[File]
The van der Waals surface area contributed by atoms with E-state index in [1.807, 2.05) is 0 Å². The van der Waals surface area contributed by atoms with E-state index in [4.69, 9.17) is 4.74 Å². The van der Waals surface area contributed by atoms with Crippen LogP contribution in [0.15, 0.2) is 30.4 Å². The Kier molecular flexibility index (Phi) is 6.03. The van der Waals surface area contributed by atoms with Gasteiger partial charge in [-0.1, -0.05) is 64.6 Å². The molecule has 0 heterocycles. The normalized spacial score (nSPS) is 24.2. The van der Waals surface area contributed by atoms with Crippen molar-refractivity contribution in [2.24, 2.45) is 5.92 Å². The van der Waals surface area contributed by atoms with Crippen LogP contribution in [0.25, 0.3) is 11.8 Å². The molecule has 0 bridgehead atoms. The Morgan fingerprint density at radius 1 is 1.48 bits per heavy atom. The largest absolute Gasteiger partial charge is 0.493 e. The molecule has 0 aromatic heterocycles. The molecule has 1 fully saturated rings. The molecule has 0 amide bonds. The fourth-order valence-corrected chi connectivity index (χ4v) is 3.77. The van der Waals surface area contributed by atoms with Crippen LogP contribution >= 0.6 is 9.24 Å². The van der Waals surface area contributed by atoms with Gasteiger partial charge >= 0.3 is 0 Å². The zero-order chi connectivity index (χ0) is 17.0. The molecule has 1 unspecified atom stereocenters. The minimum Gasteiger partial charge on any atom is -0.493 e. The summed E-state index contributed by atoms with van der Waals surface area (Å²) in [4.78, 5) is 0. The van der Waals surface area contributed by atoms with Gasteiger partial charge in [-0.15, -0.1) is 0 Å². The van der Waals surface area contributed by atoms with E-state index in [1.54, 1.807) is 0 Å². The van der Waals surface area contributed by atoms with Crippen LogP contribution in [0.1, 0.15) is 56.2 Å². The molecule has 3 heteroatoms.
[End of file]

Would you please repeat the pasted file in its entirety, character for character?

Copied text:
The van der Waals surface area contributed by atoms with E-state index in [1.807, 2.05) is 0 Å². The van der Waals surface area contributed by atoms with E-state index in [4.69, 9.17) is 4.74 Å². The van der Waals surface area contributed by atoms with Crippen LogP contribution in [0.15, 0.2) is 30.4 Å². The Kier molecular flexibility index (Phi) is 6.03. The van der Waals surface area contributed by atoms with Gasteiger partial charge in [-0.1, -0.05) is 64.6 Å². The molecule has 0 heterocycles. The normalized spacial score (nSPS) is 24.2. The van der Waals surface area contributed by atoms with Crippen molar-refractivity contribution in [2.24, 2.45) is 5.92 Å². The van der Waals surface area contributed by atoms with Crippen LogP contribution in [0.25, 0.3) is 11.8 Å². The molecule has 0 bridgehead atoms. The Morgan fingerprint density at radius 1 is 1.48 bits per heavy atom. The largest absolute Gasteiger partial charge is 0.493 e. The molecule has 0 aromatic heterocycles. The molecule has 1 fully saturated rings. The molecule has 0 amide bonds. The fourth-order valence-corrected chi connectivity index (χ4v) is 3.77. The van der Waals surface area contributed by atoms with Crippen LogP contribution >= 0.6 is 9.24 Å². The van der Waals surface area contributed by atoms with Gasteiger partial charge >= 0.3 is 0 Å². The zero-order chi connectivity index (χ0) is 17.0. The molecule has 1 unspecified atom stereocenters. The minimum Gasteiger partial charge on any atom is -0.493 e. The summed E-state index contributed by atoms with van der Waals surface area (Å²) in [4.78, 5) is 0. The van der Waals surface area contributed by atoms with Gasteiger partial charge in [-0.15, -0.1) is 0 Å². The van der Waals surface area contributed by atoms with E-state index in [1.54, 1.807) is 0 Å². The van der Waals surface area contributed by atoms with Crippen LogP contribution in [0.1, 0.15) is 56.2 Å². The molecule has 3 heteroatoms.